It seems that we whites constantly corral racism into pockets of problems so as to avoid the fundamental issue of its pervasiveness in our society. If we can blame the hate groups, the confederate flags at state capitols, the few racists who publicly use the N-word or tell racist jokes, then we can escape having to confront the whole scope of it in ourselves and our whole social structure. We have been deflecting responsibility by blaming others since the garden of Eden. And at least Christians should feel enough shame to abandon this false narrative.
Here is a great interview you should read, which says in part:
“The Klan didn’t come up with mass incarceration and police violence. People who were acculturated into seeing black and brown people differently are the people who created that problem. I think we kind of let too many people off the hook by demonizing the minority who most unashamedly expressed these [racist] thoughts. While they are absolutely a particular threat, the bigger challenge is getting the rest of us to own up to this. And yes, I do think that we have tried to avoid accountability….
Everybody has learned to mimic the behaviors of people who are not racially discriminatory. They don’t say certain things, they don’t tell certain jokes in front of other people, they use modern terms — African American — to describe people who are black, they try to adopt the habits and customs of the non-discriminatory in society. But in fact, we haven’t actually done the hard work of genuinely becoming non-discriminatory, which is why these police officers and these judges and these prosecutors and the political leaders from the last five decades don’t feel like they have to apologize for acting in a racially biased manner. Yes, I think we are all accountable for it, black and white.”
“So just imagine this happens to you, at your church. You arrive for the Sunday morning service and you’re greeted by 250 or so protesters. They’re shouting and angry and they carry guns — lots and lots of guns.
And just so there’s no mistaking the focus of their aggressive threats and anger, most of them are wearing T-shirts that say things like “F–k Christianity.”*
What do you do? Cancel church? Call the police? Run and hide? Arm your congregation for self-defense?
Well, if you’re Usama Shami, you invite them inside to join you in prayer.
For Shami, president of a mosque in Arizona, the above scenario wasn’t hypothetical. This is something that really happened to him and to his Phoenix congregation last Friday night.”
The rest of the article is here and it’s a good short read
From the very conservative National Review comes an article challenging conservatives on their view of police malfeasance. Here is the money quote, but the whole article
is worth reading
“It seems to me that a kind of team-sport mentality has prevailed. Conservatives do not like sweeping denunciations of the entire criminal justice system as racist, and they especially do not like violent protests, looting, and attacks on policemen — all very rightly. But from there, too many conservatives have come to see any criticism of police conduct, or any allegation of racism, as if it were a play by the opposing team. They duly boo. Instead, they should reflect that all that is correct in their defense of the police is compromised by the extension of that defense to anything unworthy of it.” –Jason Lee Steorts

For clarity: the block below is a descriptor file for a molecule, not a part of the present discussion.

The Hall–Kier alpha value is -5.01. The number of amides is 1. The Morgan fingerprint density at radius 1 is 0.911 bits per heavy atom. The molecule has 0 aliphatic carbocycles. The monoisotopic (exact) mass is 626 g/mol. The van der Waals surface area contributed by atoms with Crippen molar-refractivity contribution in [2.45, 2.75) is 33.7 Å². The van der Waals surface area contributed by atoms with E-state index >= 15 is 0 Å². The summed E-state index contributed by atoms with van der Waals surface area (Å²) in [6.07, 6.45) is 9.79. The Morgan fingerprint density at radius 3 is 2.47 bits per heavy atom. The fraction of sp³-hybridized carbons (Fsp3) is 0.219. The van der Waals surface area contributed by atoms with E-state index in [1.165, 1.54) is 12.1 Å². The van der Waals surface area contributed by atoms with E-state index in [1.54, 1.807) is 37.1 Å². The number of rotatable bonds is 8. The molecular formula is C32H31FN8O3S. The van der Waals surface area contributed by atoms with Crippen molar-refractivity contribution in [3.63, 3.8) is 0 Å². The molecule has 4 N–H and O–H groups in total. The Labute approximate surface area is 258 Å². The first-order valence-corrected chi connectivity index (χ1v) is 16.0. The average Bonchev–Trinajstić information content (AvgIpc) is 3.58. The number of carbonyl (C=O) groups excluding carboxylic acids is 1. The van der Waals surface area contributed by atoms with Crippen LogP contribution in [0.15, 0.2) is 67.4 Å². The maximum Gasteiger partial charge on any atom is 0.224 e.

A great story and reflection from my second cousin David Priest:
Another reason why everyone needs diversity: this weekend I was in Chicago, and on my way back down, I stopped at a gas station. It was at an oasis outside the city, and it was well-lit, although it was around midnight. A man approached me as I was pumping gas, but stopped about 20 ft away, and called out, “I don’t mean to be stepping to you. I’m a black man, and I don’t want to scare you. My coolant tube got disconnected, and my car overheated. I’m coming home from work, but I don’t have enough money for coolant. I’ve been stuck here for two hours.” I took twenty bucks out of the atm, but he wouldn’t take it till I went to look at his car. “People have been looking at me like I’m an alien all night,” he said. “I’m not a crack head or anything. I already have almost enough for the coolant. I just need a couple dollars.” Before he took the money he showed me the tube and the empty coolant tank, and turned on his car so I could smell the engine.
About two months ago, the same thing happened to me. My coolant hose disconnected and I was stranded for hours on the side of the highway with my brother. Neither of us had to flag down help, because we had AAA, but I certainly wouldn’t have had the money for coolant. Had I flagged someone over, though, I never would’ve hesitated to approach them. I never would’ve felt the need to validate my story to someone who already offered me money. I don’t think shame would’ve been such a large part of the dynamic.
The problems of that interaction come, in part, from insulation. Racial insulation makes us see a black man at night as symbolic of violence or our own fear. Economic insulation makes us see a poor man as symbolic of laziness or crime. We fail to see people as people when our only interaction with race is conceptual and our only interaction with poverty is abstract. Ditto sexuality, gender, and religious and political groups.
My first thought is that our institutions need to foster diverse environments, but more fundamentally, each of us needs to foster diversity in our lives. This doesn’t happen by filling quotas in our lives (eg “I need 2 more friends who I perceive as ‘other'”). I won’t presume to know how it happens, but I know it can start by refusing to insulate ourselves from the diversity that presents itself in daily life. For those at IWU, venture off campus sometime. It’s worth it.
A very thought-provoking article about the continuing North/Side divide in the U.S. on the sesquicentennial anniversary of the end of the civil war:
“Twice now — at gunpoint in the 1860s, by force of law a century later — the rest of the country has imposed change on the South, made it do what it did not want to do, i.e., extend basic human rights to those it had systematically brutalized and oppressed.
No other part of the country has ever experienced that, has ever seen itself so harshly chastised by the rest.